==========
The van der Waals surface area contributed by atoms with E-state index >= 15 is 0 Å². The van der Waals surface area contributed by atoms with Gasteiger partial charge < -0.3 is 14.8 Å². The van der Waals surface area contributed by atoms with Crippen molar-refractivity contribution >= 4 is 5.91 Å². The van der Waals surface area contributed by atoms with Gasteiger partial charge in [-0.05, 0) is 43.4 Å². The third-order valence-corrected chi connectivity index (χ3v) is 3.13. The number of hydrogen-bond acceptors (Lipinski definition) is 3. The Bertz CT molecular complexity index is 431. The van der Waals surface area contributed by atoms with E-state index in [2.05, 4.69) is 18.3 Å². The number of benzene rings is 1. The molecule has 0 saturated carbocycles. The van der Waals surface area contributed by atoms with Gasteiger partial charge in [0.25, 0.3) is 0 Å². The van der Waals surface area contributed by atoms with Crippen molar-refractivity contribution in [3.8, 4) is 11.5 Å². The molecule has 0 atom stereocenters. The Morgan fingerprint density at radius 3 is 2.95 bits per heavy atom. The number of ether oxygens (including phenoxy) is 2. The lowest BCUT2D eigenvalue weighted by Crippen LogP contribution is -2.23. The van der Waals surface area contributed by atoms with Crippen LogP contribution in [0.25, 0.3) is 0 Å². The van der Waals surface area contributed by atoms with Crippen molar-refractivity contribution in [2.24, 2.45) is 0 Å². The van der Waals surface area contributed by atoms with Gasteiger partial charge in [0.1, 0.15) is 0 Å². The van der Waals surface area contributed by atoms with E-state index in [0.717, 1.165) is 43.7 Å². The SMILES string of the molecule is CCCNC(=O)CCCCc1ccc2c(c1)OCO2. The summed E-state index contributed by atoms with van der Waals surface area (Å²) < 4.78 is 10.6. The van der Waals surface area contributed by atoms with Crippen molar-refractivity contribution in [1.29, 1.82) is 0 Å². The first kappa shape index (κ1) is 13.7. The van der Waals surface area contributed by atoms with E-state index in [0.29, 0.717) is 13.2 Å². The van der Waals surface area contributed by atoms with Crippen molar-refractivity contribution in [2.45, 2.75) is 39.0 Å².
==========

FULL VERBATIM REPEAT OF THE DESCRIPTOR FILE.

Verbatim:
The van der Waals surface area contributed by atoms with E-state index >= 15 is 0 Å². The van der Waals surface area contributed by atoms with Gasteiger partial charge < -0.3 is 14.8 Å². The van der Waals surface area contributed by atoms with Crippen molar-refractivity contribution >= 4 is 5.91 Å². The van der Waals surface area contributed by atoms with Gasteiger partial charge in [-0.05, 0) is 43.4 Å². The third-order valence-corrected chi connectivity index (χ3v) is 3.13. The number of hydrogen-bond acceptors (Lipinski definition) is 3. The Bertz CT molecular complexity index is 431. The van der Waals surface area contributed by atoms with E-state index in [2.05, 4.69) is 18.3 Å². The number of benzene rings is 1. The molecule has 0 saturated carbocycles. The van der Waals surface area contributed by atoms with Gasteiger partial charge in [0.25, 0.3) is 0 Å². The van der Waals surface area contributed by atoms with Crippen molar-refractivity contribution in [3.8, 4) is 11.5 Å². The molecule has 0 atom stereocenters. The Morgan fingerprint density at radius 3 is 2.95 bits per heavy atom. The number of ether oxygens (including phenoxy) is 2. The lowest BCUT2D eigenvalue weighted by Crippen LogP contribution is -2.23. The van der Waals surface area contributed by atoms with Crippen LogP contribution in [0.25, 0.3) is 0 Å². The van der Waals surface area contributed by atoms with Crippen molar-refractivity contribution in [2.24, 2.45) is 0 Å². The van der Waals surface area contributed by atoms with Gasteiger partial charge in [0.1, 0.15) is 0 Å². The van der Waals surface area contributed by atoms with E-state index in [0.717, 1.165) is 43.7 Å². The SMILES string of the molecule is CCCNC(=O)CCCCc1ccc2c(c1)OCO2. The summed E-state index contributed by atoms with van der Waals surface area (Å²) < 4.78 is 10.6. The van der Waals surface area contributed by atoms with Crippen molar-refractivity contribution in [1.29, 1.82) is 0 Å². The first kappa shape index (κ1) is 13.7. The van der Waals surface area contributed by atoms with E-state index in [0.29, 0.717) is 13.2 Å². The van der Waals surface area contributed by atoms with Crippen molar-refractivity contribution in [2.45, 2.75) is 39.0 Å².